New Zealand is exhaustingly beautiful. Even its Maori name ‘Aotearoa’ is romantic. It translates to Land of the Long, White Cloud.
You fall in love with the Maori language and if you speak Hindi, the enunciation becomes easy. You sit with the phrasebook over a cup of tea and toast and savour the phrases, and sigh over gyan like ‘the potato doesn’t say i’m sweet’...
So you criss-cross the land in a rental car (this is not a three day two night tours and travel package deal), and discover why
Lord Of the Rings was shot here. The countryside is simply spectacular.
Craggy mountains that look like they’ve been made by Godzilla rather than god. Green plains dotted by rocks that look like they belong to some alien giant stoning ritual.
And smooth white pebble beaches with clear, emerald green waters. Cliffs, they remind you of Fjords up in Norway and surf that makes your jaw drop to the sands, when you watch men and women cleave through water as if it were butter.
Speaking of butter, eating toast became a religious experience because the butter was divine. Apples that are so juicy, even the most fastidious eaters would choose to stick a napkin in the neck.
I had just turned sort of vegetarian upon seeing the size of the burgers. At Fergburger (in Queenstown), the gigantic burgers are not just the best tasting, but they managed to break my heart because there’s a burger called Bambi.
So after climbing and walking and climbing and walking and climbing some more, when we drive into Waitomo, I am exhausted.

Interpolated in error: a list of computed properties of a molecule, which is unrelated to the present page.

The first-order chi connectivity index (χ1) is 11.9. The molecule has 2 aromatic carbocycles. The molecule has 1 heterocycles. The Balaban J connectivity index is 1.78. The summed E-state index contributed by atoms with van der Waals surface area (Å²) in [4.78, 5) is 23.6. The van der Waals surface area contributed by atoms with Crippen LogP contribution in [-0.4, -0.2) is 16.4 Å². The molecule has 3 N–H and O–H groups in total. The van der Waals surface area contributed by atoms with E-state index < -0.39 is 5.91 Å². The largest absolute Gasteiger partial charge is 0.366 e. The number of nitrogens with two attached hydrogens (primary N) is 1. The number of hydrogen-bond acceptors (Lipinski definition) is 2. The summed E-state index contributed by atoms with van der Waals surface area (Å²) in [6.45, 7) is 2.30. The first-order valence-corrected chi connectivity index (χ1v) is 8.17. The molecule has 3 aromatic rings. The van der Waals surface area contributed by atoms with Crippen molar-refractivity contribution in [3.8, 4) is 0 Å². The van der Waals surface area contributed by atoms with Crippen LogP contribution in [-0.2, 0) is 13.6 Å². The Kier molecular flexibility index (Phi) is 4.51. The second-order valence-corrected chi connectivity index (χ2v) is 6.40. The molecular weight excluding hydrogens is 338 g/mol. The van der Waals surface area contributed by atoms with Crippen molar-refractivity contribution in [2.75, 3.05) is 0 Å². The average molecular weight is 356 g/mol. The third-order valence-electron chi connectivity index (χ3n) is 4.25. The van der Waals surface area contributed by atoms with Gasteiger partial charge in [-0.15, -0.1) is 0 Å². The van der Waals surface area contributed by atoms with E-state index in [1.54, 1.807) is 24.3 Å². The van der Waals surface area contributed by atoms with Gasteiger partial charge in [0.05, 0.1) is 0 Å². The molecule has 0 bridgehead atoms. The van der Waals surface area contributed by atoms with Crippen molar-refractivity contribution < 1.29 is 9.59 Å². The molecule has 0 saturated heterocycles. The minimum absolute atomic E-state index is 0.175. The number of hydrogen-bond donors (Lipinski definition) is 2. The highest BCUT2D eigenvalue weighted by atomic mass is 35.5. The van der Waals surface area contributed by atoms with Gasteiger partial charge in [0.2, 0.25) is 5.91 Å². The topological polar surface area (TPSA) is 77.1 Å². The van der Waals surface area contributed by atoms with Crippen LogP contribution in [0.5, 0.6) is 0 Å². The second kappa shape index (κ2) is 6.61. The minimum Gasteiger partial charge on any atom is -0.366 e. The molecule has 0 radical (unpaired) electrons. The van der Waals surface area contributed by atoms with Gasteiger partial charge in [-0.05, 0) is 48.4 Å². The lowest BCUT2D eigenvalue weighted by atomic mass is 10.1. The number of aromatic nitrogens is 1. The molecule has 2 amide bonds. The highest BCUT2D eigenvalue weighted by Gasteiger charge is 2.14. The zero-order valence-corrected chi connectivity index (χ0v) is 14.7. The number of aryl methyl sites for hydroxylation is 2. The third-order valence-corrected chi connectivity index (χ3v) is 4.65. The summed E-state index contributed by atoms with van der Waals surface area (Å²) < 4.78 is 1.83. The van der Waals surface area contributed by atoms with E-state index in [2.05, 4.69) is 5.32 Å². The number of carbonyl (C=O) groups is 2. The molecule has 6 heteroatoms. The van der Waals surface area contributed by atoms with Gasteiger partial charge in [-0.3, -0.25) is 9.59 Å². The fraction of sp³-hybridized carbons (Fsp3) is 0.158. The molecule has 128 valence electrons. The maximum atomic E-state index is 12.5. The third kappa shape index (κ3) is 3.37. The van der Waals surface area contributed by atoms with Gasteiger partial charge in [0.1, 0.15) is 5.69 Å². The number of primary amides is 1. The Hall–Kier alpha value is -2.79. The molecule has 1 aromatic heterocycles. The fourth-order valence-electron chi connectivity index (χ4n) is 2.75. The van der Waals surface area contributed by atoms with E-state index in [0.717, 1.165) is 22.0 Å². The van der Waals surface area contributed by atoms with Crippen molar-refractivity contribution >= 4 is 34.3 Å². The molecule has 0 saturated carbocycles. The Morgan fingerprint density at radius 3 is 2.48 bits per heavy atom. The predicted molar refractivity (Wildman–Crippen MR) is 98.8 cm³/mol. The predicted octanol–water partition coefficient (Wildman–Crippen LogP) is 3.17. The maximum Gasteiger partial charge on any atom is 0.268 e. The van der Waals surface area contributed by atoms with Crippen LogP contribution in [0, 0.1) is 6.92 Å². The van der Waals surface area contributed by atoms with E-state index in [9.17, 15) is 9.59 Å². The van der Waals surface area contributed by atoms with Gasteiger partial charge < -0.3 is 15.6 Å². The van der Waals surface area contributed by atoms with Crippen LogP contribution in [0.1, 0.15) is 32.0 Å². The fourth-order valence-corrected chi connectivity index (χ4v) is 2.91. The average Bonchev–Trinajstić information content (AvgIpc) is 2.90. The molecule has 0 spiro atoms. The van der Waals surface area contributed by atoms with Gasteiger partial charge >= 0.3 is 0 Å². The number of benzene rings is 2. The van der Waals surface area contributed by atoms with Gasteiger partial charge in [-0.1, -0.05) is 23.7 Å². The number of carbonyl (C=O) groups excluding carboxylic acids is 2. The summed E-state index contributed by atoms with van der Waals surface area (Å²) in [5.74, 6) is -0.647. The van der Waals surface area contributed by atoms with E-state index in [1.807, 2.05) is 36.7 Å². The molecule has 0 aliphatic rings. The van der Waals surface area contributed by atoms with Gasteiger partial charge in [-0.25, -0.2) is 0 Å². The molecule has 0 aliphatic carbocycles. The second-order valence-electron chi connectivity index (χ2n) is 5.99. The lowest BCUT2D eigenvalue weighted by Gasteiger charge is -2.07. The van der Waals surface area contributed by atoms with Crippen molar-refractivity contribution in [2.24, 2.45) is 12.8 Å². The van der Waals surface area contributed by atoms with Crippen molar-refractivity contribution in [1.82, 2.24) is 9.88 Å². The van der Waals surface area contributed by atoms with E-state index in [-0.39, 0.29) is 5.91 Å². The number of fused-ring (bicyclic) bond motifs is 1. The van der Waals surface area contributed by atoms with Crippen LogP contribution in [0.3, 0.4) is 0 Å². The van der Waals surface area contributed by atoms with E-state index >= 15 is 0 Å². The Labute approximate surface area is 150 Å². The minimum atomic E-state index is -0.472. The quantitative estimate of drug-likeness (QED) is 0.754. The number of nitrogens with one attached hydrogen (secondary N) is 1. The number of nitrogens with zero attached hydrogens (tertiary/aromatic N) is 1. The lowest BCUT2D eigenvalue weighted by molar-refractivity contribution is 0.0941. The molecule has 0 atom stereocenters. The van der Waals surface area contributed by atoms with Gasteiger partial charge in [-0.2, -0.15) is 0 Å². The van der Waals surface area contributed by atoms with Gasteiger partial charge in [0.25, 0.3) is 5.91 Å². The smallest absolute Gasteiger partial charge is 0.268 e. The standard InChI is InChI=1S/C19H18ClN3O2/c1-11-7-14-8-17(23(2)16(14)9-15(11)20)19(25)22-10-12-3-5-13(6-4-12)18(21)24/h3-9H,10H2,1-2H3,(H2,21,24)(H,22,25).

Waitomo literally means water (‘wai’) hole (‘tomo’ which is shaft, really), and I just want to sit down at the airy visitors centre and do nothing. But I am persuaded to step down into the catacombs and my feet drag less. The stalactites and stalagmites are magnificent. The limestone caves are easy to navigate. They slope downwards and you are duped into believing that all is okay.
Then comes the test: It’s a 16 metre shaft you have to climb down into. Oh no! I’m going to have to climb back up! That thought is enough to make me offer to carry everyone’s jackets and bags and wait there. Then the guide says, ‘This is one way. You can’t go back.’
Sixteen meters is 52.4934 feet. Straight down into darkness. It’s a ladder! Just like those you’ve seen construction workers climb.
‘Wear your jacket, ma’am!’
I do and climb down the ladder. I can hear water lapping at the sides of boats. And there are like two zero watt bulbs illuminating the platform.
The numbers of tourists are limited and everyone has been told to maintain the silence. My brain works overtime. Maintain silence or what? Great white cave sharks will wake up? I step into the boat and like everyone else shiver a little as the wooden oars help propel the boats silently.
Nothing. Nothing in your life prepares you for the scene that suddenly changes the darkness into magic. The boats have come to stop. It is the biggest cavern with cathedral type dome.
In front of us, above us, around us are thousands and thousands of glowworms. Little blue lights being emitted by the derrieres of tiny worms resting in the limestone. And in spite of the science, it is the most romantic thing one has ever seen.
You have just heard a collective audible sigh of people in boats, too amazed and awed by the spectacle in front of them to say anything or take pictures.
Soon it is time to leave. The boats don’t turn around. We just go along with the underground river and emerge a short walk away from the visitor centre.
I am too overwhelmed to say a childish, ‘Cheating!’ I walk to the car in a daze. I’m in love with life again. I have to whisper to the millions of stars in the Southern sky, ‘New Zealand, Kei Runga Noa Atu Koe! You are the best!’
Manisha Lakhe is a poet, film critic, traveller, founder of Caferati — an online writer’s forum, hosts Mumbai’s oldest open mic, and teaches advertising, films and communication.